My oldest daughter and I don't have conversations anymore. Not that we aren't talking to each other but more like with 4-5 or 6 little ones running amok there are just zero complete conversations. We speak in snippets.
Which makes me grateful for texts. If I haven't heard from one of my kids for days, this happens with my man-child. Which reminds me...I need to drop him a howareya text. I can get a temperature reading with a text. "How is so and so?" (So many. My grandchild count for Easter was 8. How did that happen? Older daughter mentioned that she's sorry she's such a breeder. Hilarious since her five are adopted or foster, so not true. However, she did make me an instagrandma of three and I'm so grateful for those little stinkers!)
Texting and snippets of life conversation are a season of life. I have reached a point where I feel like not everything has to be talked about or shared. That it's okay to pick up where you left off. Kind of like what's going on in the world, if it's important you are going to hear about it.
But sometimes relationships and sanity and passions require creativity.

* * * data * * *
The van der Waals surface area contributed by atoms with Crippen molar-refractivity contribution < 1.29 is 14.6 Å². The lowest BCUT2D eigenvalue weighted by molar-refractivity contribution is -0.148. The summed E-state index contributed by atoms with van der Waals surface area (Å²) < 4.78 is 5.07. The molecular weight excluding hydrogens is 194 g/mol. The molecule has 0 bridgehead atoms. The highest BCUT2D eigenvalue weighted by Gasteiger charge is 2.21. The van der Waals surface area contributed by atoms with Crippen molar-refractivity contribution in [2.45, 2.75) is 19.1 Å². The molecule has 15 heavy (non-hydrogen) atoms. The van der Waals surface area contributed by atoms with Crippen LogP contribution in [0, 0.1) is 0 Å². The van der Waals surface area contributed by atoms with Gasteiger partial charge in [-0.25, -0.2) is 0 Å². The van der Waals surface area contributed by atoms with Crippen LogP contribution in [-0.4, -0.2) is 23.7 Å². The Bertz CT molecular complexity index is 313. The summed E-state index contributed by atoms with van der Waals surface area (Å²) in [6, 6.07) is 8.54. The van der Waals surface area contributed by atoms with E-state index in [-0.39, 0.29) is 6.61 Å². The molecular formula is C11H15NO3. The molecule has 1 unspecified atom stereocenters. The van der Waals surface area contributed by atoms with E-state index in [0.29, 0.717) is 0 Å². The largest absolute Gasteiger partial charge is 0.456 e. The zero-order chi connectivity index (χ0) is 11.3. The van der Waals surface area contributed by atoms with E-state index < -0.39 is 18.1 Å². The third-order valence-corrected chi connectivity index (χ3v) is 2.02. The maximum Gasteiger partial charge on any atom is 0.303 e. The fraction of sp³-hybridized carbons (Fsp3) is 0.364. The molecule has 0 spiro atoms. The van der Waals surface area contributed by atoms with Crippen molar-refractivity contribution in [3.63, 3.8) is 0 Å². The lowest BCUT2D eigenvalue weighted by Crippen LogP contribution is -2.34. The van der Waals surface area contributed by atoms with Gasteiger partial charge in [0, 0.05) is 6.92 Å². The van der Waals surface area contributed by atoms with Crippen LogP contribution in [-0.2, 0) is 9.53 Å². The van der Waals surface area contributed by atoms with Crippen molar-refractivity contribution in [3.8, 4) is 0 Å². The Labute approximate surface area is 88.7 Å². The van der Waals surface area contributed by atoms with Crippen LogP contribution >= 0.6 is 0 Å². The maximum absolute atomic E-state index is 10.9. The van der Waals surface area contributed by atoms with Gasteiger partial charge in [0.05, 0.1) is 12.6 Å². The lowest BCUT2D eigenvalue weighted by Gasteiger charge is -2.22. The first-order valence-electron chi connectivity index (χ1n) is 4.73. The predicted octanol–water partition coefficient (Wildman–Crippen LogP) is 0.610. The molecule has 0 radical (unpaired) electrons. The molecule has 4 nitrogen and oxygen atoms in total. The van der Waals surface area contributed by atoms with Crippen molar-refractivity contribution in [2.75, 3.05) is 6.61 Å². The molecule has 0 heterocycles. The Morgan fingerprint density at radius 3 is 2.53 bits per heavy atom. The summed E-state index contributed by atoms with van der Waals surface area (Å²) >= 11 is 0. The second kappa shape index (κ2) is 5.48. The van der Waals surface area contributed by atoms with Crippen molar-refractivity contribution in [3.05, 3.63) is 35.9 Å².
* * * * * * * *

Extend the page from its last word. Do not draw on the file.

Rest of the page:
Both of my daughters blog. So oldest daughter has asked me to carve out time weekly to meet with her at a coffee shop and tandem work on our writing. Last night was our second adventure.
The amazing thing is that in the car rides back and forth and standing in line to order and getting things fired up we do get to have conversations. And then we write. I began to plot the second novel, the follow up to Out of the Frying Pan. And I finished a couple of important blog posts.
I came home to a house I probably wouldn't have done much with had I stayed home. And besides, I had cleaned for an hour between work and writing, looking for a young man's glasses he was certain he'd left at grandma's house "probably in the toys." The toys are sorted and organized and every corner is swept clean and the glasses were not in the toys at grandma's.
So. There's that.
Change. I've learned to embrace it, ride it out til the end. Sometimes I'm kicking and screaming, other times weeping with my eyes clinched tight. Once in awhile I ride like a dog in a car, head out the window snorting what life has to offer. Mother to young adult children, a marriage of thirty years, and a desert to mountain to valley waltz with God have shaped me into someone I never imagined I'd be. Life is short and I want to live it. Tears, sighs, laughter and change. Every morsel granted to me. Scrambled, shaken or stirred.